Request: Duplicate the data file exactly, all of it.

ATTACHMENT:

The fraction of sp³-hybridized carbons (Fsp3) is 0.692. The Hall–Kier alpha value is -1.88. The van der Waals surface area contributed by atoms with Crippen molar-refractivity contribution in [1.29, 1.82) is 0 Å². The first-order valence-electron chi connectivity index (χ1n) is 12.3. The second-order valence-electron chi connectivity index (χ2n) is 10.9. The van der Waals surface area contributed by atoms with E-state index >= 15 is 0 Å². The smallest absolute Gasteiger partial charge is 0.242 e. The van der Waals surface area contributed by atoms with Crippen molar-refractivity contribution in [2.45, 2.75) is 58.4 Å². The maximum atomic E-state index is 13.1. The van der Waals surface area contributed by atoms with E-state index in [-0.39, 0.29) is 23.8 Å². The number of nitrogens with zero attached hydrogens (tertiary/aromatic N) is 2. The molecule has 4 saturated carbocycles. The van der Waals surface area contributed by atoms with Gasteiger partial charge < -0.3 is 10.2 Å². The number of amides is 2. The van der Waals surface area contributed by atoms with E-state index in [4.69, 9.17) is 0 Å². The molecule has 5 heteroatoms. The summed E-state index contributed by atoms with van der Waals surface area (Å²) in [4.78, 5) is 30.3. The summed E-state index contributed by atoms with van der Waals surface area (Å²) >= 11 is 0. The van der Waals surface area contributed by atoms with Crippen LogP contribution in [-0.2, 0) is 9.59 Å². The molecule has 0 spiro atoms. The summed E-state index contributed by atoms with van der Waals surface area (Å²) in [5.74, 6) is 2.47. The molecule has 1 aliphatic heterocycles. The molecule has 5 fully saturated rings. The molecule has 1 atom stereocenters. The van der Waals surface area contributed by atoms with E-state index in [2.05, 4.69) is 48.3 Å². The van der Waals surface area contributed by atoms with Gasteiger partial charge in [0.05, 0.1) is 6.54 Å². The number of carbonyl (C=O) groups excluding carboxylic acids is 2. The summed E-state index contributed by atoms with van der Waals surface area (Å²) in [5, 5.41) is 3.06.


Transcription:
The fraction of sp³-hybridized carbons (Fsp3) is 0.692. The Hall–Kier alpha value is -1.88. The van der Waals surface area contributed by atoms with Crippen molar-refractivity contribution in [1.29, 1.82) is 0 Å². The first-order valence-electron chi connectivity index (χ1n) is 12.3. The second-order valence-electron chi connectivity index (χ2n) is 10.9. The van der Waals surface area contributed by atoms with E-state index >= 15 is 0 Å². The smallest absolute Gasteiger partial charge is 0.242 e. The van der Waals surface area contributed by atoms with Crippen molar-refractivity contribution in [2.45, 2.75) is 58.4 Å². The maximum atomic E-state index is 13.1. The van der Waals surface area contributed by atoms with E-state index in [-0.39, 0.29) is 23.8 Å². The number of nitrogens with zero attached hydrogens (tertiary/aromatic N) is 2. The molecule has 4 saturated carbocycles. The van der Waals surface area contributed by atoms with Gasteiger partial charge < -0.3 is 10.2 Å². The number of amides is 2. The van der Waals surface area contributed by atoms with E-state index in [4.69, 9.17) is 0 Å². The molecule has 5 heteroatoms. The summed E-state index contributed by atoms with van der Waals surface area (Å²) in [4.78, 5) is 30.3. The summed E-state index contributed by atoms with van der Waals surface area (Å²) >= 11 is 0. The van der Waals surface area contributed by atoms with Crippen LogP contribution in [-0.2, 0) is 9.59 Å². The molecule has 0 spiro atoms. The summed E-state index contributed by atoms with van der Waals surface area (Å²) in [5.74, 6) is 2.47. The molecule has 1 aliphatic heterocycles. The molecule has 5 fully saturated rings. The molecule has 1 atom stereocenters. The van der Waals surface area contributed by atoms with E-state index in [2.05, 4.69) is 48.3 Å². The van der Waals surface area contributed by atoms with Gasteiger partial charge in [0.05, 0.1) is 6.54 Å². The number of carbonyl (C=O) groups excluding carboxylic acids is 2. The summed E-state index contributed by atoms with van der Waals surface area (Å²) in [5, 5.41) is 3.06.